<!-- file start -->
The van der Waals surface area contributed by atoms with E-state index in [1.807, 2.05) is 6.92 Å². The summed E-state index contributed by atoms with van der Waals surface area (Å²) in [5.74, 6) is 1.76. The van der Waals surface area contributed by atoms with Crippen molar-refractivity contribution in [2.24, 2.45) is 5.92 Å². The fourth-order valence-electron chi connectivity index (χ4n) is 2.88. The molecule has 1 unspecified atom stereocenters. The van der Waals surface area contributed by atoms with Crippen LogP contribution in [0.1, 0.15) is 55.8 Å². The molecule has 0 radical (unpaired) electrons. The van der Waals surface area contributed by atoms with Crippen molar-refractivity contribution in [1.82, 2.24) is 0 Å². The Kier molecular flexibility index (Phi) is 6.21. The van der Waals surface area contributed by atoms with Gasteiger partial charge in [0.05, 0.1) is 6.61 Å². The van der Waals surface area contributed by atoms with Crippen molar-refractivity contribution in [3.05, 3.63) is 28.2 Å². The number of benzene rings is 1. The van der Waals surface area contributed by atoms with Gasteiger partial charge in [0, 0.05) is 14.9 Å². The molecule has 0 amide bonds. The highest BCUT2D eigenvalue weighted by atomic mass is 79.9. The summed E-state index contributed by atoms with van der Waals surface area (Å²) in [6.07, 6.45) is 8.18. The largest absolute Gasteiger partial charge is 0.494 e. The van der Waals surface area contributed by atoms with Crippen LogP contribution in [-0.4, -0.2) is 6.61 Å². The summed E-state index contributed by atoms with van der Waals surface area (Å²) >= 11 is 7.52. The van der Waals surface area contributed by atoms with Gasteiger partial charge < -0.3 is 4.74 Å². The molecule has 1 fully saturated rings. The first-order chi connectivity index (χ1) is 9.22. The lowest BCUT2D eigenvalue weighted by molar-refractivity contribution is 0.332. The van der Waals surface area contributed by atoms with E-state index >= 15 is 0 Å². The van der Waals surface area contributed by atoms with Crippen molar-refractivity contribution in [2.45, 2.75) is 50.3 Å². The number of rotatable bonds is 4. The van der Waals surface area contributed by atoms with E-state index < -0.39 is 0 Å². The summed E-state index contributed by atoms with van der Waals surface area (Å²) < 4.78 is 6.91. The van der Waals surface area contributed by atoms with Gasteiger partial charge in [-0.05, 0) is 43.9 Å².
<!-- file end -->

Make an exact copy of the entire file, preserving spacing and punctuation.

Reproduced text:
The van der Waals surface area contributed by atoms with E-state index in [1.807, 2.05) is 6.92 Å². The summed E-state index contributed by atoms with van der Waals surface area (Å²) in [5.74, 6) is 1.76. The van der Waals surface area contributed by atoms with Crippen molar-refractivity contribution in [2.24, 2.45) is 5.92 Å². The fourth-order valence-electron chi connectivity index (χ4n) is 2.88. The molecule has 1 unspecified atom stereocenters. The van der Waals surface area contributed by atoms with Crippen LogP contribution in [0.1, 0.15) is 55.8 Å². The molecule has 0 radical (unpaired) electrons. The van der Waals surface area contributed by atoms with Crippen molar-refractivity contribution in [1.82, 2.24) is 0 Å². The Kier molecular flexibility index (Phi) is 6.21. The van der Waals surface area contributed by atoms with Gasteiger partial charge in [0.05, 0.1) is 6.61 Å². The van der Waals surface area contributed by atoms with Crippen molar-refractivity contribution in [3.05, 3.63) is 28.2 Å². The number of benzene rings is 1. The van der Waals surface area contributed by atoms with Gasteiger partial charge in [0, 0.05) is 14.9 Å². The molecule has 0 amide bonds. The highest BCUT2D eigenvalue weighted by atomic mass is 79.9. The summed E-state index contributed by atoms with van der Waals surface area (Å²) in [6.07, 6.45) is 8.18. The largest absolute Gasteiger partial charge is 0.494 e. The van der Waals surface area contributed by atoms with Crippen LogP contribution in [-0.4, -0.2) is 6.61 Å². The summed E-state index contributed by atoms with van der Waals surface area (Å²) >= 11 is 7.52. The van der Waals surface area contributed by atoms with Gasteiger partial charge < -0.3 is 4.74 Å². The molecule has 1 fully saturated rings. The first-order chi connectivity index (χ1) is 9.22. The lowest BCUT2D eigenvalue weighted by molar-refractivity contribution is 0.332. The van der Waals surface area contributed by atoms with E-state index >= 15 is 0 Å². The van der Waals surface area contributed by atoms with Crippen molar-refractivity contribution in [2.45, 2.75) is 50.3 Å². The number of rotatable bonds is 4. The van der Waals surface area contributed by atoms with E-state index < -0.39 is 0 Å². The summed E-state index contributed by atoms with van der Waals surface area (Å²) < 4.78 is 6.91. The van der Waals surface area contributed by atoms with Gasteiger partial charge in [-0.05, 0) is 43.9 Å².